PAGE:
Orange Bowl feels like necessary evil for Buckeyes

Ohio State head coach Urban Meyer answers a question during a news conference in Fort Lauderdale, Fla., Thursday, Jan. 2, 2014. Ohio State will face Clemson in the NCAA college football Orange Bowl classic, Friday, Jan. 3, in Miami Gardens, Fla.

Alan Diaz/AP

Ohio State has a game Friday night, one plenty of people will watch, in the Orange Bowl vs. Clemson.

Win or lose, the Ohio State program is in very good shape going forward — even if injuries and a flu bug and a lingering feeling of disappointment hang over this Orange Bowl. As for a really big game to get excited about, let’s go to the calendar.

Nov. 8, 2014.

Buckeyes burdened with injuries, illness and suspension before Orange Bowl

Ohio State at Michigan State.

Now THAT is a big game.

Urban Meyer’s honeymoon period ended last month at an amazing 24-1. Ohio State lost for the first time under Meyer in the Big Ten Championship Game, leaving this trip to Miami and chance to play Clemson as very much a consolation prize.

There’s no shame in that 24-1; if anything, Ohio State is ahead of schedule. But the game has changed under Meyer — the standards have, too — and all that was going so well, so ahead of schedule and seemingly straight to Pasadena can not be recovered in one game in Miami, even a BCS game with a bunch of people watching.

Meyer loves to say that college football is momentum. Until the 2013 slate gets wiped cleaned, his program doesn’t have enough of it.

Michigan State — now the Rose Bowl champion in addition to being the Big Ten champion — does.

November 8. Now that’s a big game.

Under Meyer, Ohio State has had many of the Big Ten’s best players, the best player, the best recruiting classes, the highest national profile and, seemingly, the best chance to put all the pieces together and make a run at the really big prizes that lie ahead in the playoff era of college football.

Getting there will start with turning all these recruits into big-time players, fulfilling promise and expectations, and hoisting a banner — a championship banner, not one for what Ohio State internally called The Chase — in the indoor practice facility back in Columbus. The Orange Bowl might come with a banner and be a step in that Chase, but any chase now goes directly through East Lansing.

February and April and August and the two months that follow will be all about November 8. There are games that count before then, too — the beauty of college football is that they all count — and there’s much to be discovered, cultivated and answered in the months before then. Unlike 2013, the 2014 non-conference schedule provides opposition that can at least challenge Ohio State for a couple of quarters. Meyer and his staff are very good at what they do and will keep the Buckeyes pointed in the right direction. It’s just possible that more may have been accomplished in bowl practices than what can be accomplished in the Orange Bowl Friday night.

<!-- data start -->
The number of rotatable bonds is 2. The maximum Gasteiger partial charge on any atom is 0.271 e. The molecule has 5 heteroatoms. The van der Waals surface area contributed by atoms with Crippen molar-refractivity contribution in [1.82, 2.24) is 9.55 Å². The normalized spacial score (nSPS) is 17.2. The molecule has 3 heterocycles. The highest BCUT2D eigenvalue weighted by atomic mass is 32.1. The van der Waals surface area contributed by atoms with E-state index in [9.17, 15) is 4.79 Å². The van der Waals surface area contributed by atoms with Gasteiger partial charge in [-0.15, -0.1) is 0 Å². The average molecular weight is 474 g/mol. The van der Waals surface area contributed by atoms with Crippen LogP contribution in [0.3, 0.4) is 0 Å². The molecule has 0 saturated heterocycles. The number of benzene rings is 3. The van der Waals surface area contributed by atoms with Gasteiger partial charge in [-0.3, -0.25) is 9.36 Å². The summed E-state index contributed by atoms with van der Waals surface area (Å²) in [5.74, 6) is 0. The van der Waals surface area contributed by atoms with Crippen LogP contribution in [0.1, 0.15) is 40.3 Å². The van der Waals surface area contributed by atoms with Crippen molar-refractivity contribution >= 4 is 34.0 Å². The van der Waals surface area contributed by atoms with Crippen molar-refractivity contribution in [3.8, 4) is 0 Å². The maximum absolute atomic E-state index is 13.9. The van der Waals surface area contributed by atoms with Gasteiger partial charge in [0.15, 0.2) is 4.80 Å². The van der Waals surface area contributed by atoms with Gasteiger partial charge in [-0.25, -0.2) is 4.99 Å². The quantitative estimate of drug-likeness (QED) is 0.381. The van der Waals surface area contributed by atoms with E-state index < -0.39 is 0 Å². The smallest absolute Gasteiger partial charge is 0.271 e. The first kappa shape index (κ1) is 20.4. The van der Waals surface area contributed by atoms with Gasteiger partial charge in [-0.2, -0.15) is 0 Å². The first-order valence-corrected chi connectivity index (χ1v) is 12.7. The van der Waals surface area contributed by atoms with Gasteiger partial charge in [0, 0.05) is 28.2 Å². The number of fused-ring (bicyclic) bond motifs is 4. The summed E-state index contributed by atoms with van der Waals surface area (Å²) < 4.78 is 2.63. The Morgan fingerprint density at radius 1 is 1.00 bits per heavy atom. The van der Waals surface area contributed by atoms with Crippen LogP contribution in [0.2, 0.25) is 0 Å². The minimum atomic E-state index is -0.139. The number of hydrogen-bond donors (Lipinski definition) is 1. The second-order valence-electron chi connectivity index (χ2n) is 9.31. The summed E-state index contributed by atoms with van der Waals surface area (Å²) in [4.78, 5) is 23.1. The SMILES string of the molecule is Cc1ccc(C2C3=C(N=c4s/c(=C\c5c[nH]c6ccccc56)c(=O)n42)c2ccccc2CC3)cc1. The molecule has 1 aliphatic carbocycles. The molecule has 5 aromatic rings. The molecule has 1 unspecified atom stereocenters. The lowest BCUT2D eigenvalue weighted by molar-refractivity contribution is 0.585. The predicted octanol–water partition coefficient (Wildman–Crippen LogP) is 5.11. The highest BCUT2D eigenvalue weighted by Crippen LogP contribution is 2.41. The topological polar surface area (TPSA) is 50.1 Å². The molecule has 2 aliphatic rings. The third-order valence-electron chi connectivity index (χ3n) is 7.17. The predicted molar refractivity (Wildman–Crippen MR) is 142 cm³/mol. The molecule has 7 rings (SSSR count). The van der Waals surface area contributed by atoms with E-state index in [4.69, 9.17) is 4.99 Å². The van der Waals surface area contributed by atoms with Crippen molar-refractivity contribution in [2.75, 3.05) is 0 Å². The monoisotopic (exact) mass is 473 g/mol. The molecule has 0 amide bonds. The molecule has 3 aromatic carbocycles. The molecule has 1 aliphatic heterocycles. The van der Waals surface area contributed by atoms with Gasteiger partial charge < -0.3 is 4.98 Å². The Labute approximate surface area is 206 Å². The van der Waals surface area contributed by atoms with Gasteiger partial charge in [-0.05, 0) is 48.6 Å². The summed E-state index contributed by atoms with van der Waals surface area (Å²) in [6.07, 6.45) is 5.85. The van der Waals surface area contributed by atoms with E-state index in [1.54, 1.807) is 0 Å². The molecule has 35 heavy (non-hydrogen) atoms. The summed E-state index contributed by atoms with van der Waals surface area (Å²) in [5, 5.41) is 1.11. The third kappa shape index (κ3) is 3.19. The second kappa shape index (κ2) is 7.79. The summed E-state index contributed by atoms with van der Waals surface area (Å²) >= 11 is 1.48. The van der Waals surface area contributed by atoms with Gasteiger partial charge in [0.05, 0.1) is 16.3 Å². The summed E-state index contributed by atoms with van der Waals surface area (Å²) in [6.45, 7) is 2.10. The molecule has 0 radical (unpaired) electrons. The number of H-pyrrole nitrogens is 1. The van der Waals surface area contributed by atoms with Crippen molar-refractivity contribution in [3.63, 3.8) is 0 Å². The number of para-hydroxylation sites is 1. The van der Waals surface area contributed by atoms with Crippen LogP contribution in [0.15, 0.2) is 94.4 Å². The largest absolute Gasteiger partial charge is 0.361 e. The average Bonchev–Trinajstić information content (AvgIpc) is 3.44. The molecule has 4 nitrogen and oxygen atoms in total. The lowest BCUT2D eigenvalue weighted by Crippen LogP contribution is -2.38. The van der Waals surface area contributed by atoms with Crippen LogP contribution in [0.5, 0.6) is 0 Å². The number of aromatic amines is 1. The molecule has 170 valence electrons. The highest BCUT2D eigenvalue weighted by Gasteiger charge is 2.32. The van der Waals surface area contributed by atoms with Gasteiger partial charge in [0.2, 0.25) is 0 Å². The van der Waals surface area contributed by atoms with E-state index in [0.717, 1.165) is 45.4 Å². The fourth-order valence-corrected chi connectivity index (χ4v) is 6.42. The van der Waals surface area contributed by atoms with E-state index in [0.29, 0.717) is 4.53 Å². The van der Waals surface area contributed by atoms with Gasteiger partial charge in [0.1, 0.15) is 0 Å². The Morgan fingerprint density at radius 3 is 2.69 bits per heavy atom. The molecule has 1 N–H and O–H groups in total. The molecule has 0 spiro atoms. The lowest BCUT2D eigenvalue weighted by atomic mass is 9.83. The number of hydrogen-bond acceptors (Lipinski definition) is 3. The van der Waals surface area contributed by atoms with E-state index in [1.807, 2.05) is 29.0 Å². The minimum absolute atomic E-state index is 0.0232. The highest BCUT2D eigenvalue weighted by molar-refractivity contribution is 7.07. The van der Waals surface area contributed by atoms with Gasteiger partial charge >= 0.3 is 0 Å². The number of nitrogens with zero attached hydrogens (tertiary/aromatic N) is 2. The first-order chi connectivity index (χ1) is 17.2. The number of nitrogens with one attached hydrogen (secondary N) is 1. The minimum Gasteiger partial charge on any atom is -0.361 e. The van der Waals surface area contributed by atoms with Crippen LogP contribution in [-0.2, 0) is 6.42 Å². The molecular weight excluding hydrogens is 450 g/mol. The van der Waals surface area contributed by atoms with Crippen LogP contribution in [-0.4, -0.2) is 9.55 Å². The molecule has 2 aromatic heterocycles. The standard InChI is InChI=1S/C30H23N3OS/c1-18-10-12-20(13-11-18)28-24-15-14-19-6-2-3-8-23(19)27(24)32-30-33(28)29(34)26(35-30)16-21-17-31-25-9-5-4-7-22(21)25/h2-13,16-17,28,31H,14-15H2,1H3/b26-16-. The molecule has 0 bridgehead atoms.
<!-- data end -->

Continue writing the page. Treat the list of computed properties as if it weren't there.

Ohio State might go ahead and beat Clemson. Even with a depleted, struggling defense, the Buckeyes have a senior-laden offensive line and a power running game and two really gifted players keying it in Braxton Miller and Carlos Hyde. It is probably going to take a bunch of points to win the Orange Bowl, and Ohio State can score a bunch. The numbers say Clemson’s run defense is as bad as Ohio State’s pass defense.

Either way, the game is a footnote; almost a preseason game played at the end of the season. The Buckeyes being in South Florida for a week could help with recruiting, but Meyer still doesn’t lose many recruiting battles. There’s still a very good thing being built back at the Woody Hayes Athletic Center, and not much can happen on the field Friday night that can change that, even if the Buckeyes join Alabama in the ranks of team dealing with actual losing streaks.

Why do teams have letdowns in bowl season? Because they lay it on the line every week during the regular season chasing the biggest bowl games. Because guys with NFL decisions pending spend time thinking about them, even if they tell the media they don’t. Because during the regular season, players get one day off and coaches get a few hours off and every other hour is dedicated to winning that next Saturday’s game. During bowl season, players take final exams and younger players get reps in practice and coaches go out recruiting and entertain other jobs.

That’s not to say Ohio State will turn in a total stinker Friday night; it’s just that it smells possible. And it wouldn’t be catastrophic.

Miller going to the NFL before he’s ready would be borderline catastrophic. That’s a different challenge and different issue for a different day. Meyer’s real work is going to be done over the next 30 or so days in completing the process of shaping the roster for the next several seasons, then over the month of spring practice. He worries about everything, and the last 30 days have given him more to worry about.

In Michigan State, Meyer has a worthy challenger in almost every regard. Meyer almost always wins in recruiting, in seizing the moment, in sustaining momentum. Friday night’s game feels like a necessary evil in getting back to the real work, the chase and The Chase, setting the tone for the future. The Big Ten re-aligns for next season, and Ohio State in its own division will have to deal not just with the rival Meyer won’t name but one that just ended the Buckeyes streak and won the Rose Bowl.

Nov. 8 is a long way away.